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Title: Let's Get In Formation: Autonomous Robots For Solar Energy Concentration
Authors: Petros, Fitsum
Serrano Cendejas, Jesus
Travnik, Madeline
Advisors: Nosenchuck, Daniel M
Department: Mechanical and Aerospace Engineering
Certificate Program: Applications of Computing Program
Robotics & Intelligent Systems Program
Class Year: 2018
Abstract: As the world moves towards cleaner sources of energy, more facilities are using solar power to meet the growing need for electricity. However, this transition towards cleaner energy might be derailed in urban areas because of its high cost of installation, expensive maintenance needs, and issues stemming from limited access to usable space. As a result, in certain situations, it can be impractical or too expensive to harness solar energy due to the site of collection being difficult to access or receiving inconsistent and uneven sunlight. In response to this gap, this year-long thesis aims to develop a family of robots to meet this need for mobile and dynamic solar energy collectors. The system is composed of one central robot, known as the "Queen" and a number of smaller following robots, known as the "Workers." The Queen robot is designed to house a solar panel, while the Workers are designed to carry angle-adjustable mirrors. The Workers’ positions depend on user inputs via a Bluetooth connection. The Workers autonomously travel to the required location using a feedback system based on visual processing, using Pixycams. The system was programmed in the Arduino language. the current prototyping stage, the Workers operate in two modes. Workers have a formation mode, in which they travel to target static positions to aid the Queen in sunlight collection. Workers also have the following mode, in which they follow the Queen to transport the entire setup. Workers are accurate enough to land within 4 in of their original targets, and precise enough to perform with a standard deviation of 1:5 in. Workers are accurate enough to direct a laser with an angular error within 5o, and precise enough to perform with a standard deviation of 6o. Further development of the system involves communication between worker units, installation of solar collection technology, and further refinement of visual processing and control.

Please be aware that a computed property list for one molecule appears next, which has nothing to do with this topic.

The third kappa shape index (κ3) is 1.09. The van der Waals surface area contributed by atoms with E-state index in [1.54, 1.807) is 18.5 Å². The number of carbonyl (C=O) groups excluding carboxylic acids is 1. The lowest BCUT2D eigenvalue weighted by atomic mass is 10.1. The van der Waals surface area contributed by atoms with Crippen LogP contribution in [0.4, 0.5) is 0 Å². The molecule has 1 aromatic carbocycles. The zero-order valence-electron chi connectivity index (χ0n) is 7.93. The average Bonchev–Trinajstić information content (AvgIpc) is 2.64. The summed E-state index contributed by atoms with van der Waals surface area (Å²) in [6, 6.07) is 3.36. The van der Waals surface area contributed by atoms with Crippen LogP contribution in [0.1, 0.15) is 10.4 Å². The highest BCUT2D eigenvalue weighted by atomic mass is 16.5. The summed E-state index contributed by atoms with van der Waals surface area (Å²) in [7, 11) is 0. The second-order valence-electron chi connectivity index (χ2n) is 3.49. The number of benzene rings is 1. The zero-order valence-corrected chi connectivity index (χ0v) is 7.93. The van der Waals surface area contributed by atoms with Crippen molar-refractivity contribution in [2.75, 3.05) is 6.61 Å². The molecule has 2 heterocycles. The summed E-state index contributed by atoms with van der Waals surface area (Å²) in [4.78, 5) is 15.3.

Type of Material: Princeton University Senior Theses
Language: en
Appears in Collections:Mechanical and Aerospace Engineering, 1924-2019

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